Phyllis: the value of long term work in care homes

Posted on September 1st, by editor in Caring Times. No Comments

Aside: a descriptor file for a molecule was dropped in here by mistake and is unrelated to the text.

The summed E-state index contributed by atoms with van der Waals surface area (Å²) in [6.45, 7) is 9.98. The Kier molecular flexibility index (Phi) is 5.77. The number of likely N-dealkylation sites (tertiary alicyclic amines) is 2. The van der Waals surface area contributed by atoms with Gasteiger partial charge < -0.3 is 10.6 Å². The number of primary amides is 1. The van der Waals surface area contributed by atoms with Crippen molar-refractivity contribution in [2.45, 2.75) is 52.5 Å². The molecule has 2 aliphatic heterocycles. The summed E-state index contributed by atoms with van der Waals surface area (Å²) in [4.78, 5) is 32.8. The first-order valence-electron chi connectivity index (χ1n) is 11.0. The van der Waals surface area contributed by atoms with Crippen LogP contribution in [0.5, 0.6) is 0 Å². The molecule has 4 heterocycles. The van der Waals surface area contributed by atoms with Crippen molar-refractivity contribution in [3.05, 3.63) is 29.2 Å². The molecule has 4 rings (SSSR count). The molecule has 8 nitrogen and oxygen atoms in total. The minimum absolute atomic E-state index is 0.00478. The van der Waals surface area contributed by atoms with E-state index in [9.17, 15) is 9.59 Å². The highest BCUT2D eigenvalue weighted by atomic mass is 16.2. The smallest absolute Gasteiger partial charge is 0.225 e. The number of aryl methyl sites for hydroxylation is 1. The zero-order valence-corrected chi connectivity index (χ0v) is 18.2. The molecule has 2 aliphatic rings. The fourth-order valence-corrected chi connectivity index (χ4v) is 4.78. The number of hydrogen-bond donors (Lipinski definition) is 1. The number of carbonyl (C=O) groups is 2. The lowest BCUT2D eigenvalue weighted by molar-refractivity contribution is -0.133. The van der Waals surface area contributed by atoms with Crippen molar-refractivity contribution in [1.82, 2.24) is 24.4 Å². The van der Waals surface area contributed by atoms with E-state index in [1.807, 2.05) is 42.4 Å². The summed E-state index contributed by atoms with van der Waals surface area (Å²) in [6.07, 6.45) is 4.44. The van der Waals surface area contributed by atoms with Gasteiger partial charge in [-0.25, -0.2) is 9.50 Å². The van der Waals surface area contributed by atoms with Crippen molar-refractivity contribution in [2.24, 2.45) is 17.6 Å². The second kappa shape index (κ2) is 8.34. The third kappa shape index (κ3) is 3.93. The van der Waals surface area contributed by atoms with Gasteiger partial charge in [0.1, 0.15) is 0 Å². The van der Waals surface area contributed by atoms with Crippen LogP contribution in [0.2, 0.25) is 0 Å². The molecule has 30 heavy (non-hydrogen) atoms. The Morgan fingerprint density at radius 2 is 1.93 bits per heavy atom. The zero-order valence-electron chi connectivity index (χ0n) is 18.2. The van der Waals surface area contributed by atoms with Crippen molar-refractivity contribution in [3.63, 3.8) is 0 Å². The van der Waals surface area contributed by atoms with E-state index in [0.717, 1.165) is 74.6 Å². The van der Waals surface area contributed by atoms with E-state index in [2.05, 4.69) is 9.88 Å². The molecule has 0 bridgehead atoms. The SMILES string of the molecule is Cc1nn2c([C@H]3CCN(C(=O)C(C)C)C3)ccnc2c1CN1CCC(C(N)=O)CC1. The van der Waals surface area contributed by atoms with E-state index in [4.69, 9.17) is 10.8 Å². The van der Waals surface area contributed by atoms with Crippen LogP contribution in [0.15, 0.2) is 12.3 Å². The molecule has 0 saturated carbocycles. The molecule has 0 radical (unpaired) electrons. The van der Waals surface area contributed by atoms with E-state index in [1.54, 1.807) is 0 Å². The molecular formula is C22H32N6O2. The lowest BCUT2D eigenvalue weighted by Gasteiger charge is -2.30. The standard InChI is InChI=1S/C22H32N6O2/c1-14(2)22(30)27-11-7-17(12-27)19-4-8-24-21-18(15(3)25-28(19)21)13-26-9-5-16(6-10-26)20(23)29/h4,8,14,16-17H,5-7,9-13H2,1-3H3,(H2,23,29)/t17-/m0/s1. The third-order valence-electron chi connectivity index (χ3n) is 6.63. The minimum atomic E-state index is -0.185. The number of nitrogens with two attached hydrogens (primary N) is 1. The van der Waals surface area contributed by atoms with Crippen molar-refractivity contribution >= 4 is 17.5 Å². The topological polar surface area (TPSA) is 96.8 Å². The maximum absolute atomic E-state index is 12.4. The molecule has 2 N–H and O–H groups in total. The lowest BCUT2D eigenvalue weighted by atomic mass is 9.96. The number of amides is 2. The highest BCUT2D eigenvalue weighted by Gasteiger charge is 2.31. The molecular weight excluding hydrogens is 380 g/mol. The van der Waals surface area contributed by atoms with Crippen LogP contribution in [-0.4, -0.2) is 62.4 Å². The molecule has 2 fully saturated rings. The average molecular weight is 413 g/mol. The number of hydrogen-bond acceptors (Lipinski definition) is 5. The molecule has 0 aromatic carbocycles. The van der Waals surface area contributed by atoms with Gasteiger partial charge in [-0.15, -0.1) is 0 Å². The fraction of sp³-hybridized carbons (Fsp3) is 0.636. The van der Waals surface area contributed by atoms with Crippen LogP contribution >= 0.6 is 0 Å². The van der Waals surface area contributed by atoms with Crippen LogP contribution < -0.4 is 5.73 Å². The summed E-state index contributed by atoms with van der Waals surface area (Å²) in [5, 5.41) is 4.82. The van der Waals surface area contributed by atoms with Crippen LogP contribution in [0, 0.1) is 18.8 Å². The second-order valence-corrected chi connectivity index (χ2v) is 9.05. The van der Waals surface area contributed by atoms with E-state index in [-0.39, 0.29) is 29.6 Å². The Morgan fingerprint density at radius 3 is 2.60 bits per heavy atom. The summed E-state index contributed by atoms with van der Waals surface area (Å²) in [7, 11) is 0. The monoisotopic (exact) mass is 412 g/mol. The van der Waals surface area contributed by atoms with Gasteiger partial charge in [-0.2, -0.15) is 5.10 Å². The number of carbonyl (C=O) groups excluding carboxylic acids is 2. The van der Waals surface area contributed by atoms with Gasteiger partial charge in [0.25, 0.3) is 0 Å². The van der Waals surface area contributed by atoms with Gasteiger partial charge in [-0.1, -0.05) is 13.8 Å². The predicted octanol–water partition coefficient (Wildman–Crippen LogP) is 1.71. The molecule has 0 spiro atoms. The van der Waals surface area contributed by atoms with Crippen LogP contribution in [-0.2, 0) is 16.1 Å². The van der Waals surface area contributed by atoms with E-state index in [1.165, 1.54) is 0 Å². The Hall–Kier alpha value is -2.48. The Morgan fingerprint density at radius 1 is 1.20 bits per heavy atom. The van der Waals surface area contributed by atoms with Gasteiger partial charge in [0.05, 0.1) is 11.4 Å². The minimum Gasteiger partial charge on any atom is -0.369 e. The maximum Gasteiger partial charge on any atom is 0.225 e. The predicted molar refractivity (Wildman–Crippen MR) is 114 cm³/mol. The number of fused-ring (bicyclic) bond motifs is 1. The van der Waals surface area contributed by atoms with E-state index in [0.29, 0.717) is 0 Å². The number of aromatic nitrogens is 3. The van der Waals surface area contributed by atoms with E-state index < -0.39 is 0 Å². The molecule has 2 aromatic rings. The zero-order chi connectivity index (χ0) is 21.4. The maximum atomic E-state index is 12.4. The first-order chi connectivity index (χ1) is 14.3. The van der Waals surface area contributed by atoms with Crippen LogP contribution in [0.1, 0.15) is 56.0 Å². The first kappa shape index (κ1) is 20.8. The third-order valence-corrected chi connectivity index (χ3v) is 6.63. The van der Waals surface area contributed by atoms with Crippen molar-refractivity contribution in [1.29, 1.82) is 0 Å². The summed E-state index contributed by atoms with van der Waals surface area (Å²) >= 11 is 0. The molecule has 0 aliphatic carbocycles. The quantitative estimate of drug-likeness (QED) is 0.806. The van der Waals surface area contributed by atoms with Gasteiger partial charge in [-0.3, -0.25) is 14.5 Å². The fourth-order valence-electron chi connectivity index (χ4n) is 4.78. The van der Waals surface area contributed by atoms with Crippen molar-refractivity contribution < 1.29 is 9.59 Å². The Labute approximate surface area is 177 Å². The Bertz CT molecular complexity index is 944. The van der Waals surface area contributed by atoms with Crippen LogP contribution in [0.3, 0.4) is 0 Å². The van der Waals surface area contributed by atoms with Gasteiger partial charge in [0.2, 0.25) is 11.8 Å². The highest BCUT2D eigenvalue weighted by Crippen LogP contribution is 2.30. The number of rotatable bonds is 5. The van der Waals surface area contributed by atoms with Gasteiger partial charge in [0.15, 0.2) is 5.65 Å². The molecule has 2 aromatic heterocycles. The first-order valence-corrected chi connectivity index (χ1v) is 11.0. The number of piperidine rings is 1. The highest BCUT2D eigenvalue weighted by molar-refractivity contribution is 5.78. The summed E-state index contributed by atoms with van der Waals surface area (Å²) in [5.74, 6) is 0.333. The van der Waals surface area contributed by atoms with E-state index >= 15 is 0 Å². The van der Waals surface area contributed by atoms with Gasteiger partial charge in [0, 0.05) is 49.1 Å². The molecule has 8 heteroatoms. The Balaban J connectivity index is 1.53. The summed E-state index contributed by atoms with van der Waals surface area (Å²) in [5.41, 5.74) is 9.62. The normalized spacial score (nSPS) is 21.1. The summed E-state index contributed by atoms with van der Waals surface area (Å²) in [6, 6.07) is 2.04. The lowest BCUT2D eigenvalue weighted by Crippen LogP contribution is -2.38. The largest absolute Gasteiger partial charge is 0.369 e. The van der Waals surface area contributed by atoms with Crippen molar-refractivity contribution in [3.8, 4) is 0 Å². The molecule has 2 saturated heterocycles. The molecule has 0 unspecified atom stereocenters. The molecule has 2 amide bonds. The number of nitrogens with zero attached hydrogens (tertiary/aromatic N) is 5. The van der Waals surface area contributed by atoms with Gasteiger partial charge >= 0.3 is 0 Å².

In 1997, after years of homelessness and failing mental health, Phyllis came to live at Norclyffe, a care home in South London, run by The Richard Cusden Homes, a small voluntary organisation. She lived there until her death, earlier this year. Before coming to Norclyffe, Phyllis was in hospital in Hackney near to where she had been living rough. She was homeless, emaciated, and neglected . . . and a problem. She was sectioned and compulsorily admitted to hospital. Her local authority chose Norclyffe for her because it was cheap and other homes had refused her. (At the time Norclyffe had plenty of vacancies and took virtually anyone who wanted a place.) _Unnerving_ Phyllis’ presence was felt by all – other residents, visitors, and staff. Particularly unnerving was her habit of standing staring, often peering around a doorway, with one hand lifting her skirt. Her incontinence appeared to be deliberate and challenging. She had a small bedroom near to the front door, and it was Phyllis – not the freshly picked f

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